- affording ground for presumption: presumptive evidence.
- based on likelihood or presumption: a presumptive title; the presumptive nominee.
- regarded as such by presumption; based on inference.
- Embryology. pertaining to the part of an embryo that, in the course of normal development, will predictably become a particular structure or region.
Origin of presumptive
Examples from the Web for presumptive
Contemporary Examples of presumptive
These groups turn out in greater numbers in presidential elections, giving Democrats a presumptive advantage heading into 2016.How Democrats Can Recover
November 9, 2014
The spotlight will soon fix itself on the presumptive Democratic 2016 nominee, whose name, I think, we all know.Immigration Reform? Not Until Hillary
September 8, 2014
Whoever wins that primary will still be an underdog against the presumptive Democratic nominee, Rep. Bruce Braley.Iowa GOP Senate Debate Shows Divides
April 25, 2014
The presumptive Democratic nominee is Rep. Bruce Braley, a four-term congressman from northeast Iowa.Pol’s ‘Spoof Ad’ Aims for LOLZ—and Senate Seat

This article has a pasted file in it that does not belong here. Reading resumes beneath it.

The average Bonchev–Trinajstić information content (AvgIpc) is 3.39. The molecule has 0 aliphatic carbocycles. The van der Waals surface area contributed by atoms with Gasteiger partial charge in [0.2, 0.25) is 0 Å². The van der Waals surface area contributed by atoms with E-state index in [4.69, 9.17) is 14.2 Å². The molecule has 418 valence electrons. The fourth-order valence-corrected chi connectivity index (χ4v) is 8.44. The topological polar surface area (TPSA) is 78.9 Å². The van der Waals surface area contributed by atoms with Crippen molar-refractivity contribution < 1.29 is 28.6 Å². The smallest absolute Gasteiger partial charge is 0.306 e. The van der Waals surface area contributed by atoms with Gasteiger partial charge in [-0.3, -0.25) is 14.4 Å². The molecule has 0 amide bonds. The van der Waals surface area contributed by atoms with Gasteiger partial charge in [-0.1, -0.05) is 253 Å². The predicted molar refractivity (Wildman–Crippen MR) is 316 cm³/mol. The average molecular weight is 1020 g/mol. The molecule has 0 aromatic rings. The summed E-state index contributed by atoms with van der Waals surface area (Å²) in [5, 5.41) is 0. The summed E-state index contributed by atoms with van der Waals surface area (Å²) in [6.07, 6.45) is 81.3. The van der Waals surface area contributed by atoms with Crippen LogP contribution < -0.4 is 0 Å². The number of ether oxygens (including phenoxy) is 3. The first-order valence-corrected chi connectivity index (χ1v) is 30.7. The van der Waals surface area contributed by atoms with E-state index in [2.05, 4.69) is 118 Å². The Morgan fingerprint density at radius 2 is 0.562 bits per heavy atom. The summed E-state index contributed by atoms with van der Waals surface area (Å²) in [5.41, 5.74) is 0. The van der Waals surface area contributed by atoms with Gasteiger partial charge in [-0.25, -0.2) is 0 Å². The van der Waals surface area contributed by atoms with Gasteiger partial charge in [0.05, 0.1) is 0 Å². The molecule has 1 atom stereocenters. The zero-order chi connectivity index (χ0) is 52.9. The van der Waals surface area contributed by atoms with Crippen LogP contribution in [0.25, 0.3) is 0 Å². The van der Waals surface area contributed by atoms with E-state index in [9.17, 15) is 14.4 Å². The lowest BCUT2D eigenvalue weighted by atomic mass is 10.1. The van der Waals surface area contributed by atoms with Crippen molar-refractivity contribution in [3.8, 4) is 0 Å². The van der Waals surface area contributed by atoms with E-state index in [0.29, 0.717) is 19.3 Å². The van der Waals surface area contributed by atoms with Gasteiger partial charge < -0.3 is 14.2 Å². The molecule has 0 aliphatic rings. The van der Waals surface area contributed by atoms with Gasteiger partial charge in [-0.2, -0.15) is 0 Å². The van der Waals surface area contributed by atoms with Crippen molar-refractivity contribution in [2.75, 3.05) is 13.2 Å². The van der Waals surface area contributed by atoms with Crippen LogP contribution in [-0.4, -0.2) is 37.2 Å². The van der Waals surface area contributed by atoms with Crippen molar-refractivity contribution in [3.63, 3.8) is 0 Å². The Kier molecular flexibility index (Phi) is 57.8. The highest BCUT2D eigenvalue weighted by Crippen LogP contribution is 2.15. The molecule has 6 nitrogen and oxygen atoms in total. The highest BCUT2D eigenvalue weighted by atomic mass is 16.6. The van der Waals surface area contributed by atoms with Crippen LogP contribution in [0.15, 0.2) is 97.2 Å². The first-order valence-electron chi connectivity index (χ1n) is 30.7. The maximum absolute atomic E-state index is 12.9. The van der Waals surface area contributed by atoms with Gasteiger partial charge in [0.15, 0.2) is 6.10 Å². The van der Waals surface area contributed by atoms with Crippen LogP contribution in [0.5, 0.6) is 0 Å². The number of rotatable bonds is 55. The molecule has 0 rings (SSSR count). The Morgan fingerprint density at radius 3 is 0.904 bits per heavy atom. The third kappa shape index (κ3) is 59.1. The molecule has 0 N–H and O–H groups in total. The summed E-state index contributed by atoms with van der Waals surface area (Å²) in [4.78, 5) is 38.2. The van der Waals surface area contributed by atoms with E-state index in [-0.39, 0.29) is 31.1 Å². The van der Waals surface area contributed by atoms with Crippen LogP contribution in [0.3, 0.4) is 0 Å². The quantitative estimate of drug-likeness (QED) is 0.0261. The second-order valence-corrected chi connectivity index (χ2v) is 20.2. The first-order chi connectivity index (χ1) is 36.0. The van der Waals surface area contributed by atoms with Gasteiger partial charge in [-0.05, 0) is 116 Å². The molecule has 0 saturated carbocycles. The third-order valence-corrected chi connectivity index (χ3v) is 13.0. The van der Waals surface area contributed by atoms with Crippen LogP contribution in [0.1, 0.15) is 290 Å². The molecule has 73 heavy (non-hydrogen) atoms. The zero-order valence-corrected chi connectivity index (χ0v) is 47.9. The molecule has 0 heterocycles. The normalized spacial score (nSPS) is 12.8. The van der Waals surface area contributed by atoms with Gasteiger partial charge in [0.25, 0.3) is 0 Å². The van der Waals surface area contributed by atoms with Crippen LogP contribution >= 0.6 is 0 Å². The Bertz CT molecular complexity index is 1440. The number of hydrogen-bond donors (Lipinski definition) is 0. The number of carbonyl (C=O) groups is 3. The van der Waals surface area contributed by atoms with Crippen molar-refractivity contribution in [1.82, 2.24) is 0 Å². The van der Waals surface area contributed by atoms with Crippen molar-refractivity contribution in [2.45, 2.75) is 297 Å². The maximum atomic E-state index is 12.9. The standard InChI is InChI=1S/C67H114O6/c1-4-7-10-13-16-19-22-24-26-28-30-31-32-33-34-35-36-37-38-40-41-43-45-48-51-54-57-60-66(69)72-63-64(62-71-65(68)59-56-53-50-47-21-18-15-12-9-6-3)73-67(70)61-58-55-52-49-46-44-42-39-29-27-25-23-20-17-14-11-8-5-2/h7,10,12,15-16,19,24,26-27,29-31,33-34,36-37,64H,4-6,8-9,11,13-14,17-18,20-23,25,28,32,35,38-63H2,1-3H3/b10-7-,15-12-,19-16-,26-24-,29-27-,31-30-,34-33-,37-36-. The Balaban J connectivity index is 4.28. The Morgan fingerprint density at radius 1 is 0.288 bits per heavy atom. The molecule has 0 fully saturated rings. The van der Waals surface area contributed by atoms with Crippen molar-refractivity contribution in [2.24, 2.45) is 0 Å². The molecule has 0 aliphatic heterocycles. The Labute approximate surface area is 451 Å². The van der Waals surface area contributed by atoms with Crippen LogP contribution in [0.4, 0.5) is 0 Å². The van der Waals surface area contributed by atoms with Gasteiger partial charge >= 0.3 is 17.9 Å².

April 10, 2014
Her presumptive Republican opponent, Attorney General Greg Abbott, has already raised nearly $21 million.Wendy Davis Is (Probably) Running for Texas Governor
September 26, 2013
Historical Examples of presumptive
The judge would then qualify the crime, and decide who was the presumptive culprit.The Philippine Islands
But the presumptive evidence is so strong that it is hardly needed.The Hand in the Dark
Arthur J. Rees
But while you have no certainty of this, there is a presumptive argument on the other side.The Young Man's Guide
William A. Alcott
And thus the truth which it apprehends is at first only presumptive.
But we have to note that such value-standards are only presumptive.Essays in Experimental Logic
- based on presumption or probability
- affording reasonable ground for belief
- of or relating to embryonic tissues that become differentiated into a particular tissue or organpresumptive epidermis
"speculative," mid-15c., from French présomptif (15c.), from Medieval Latin presumptivus, from Late Latin praesumptivus, from Latin praesumpt- past participle stem of praesumere (see presume). The heir presumptive (1620s) is "presumed" to be the heir if the heir apparent is unavailable. Related: Presumptively.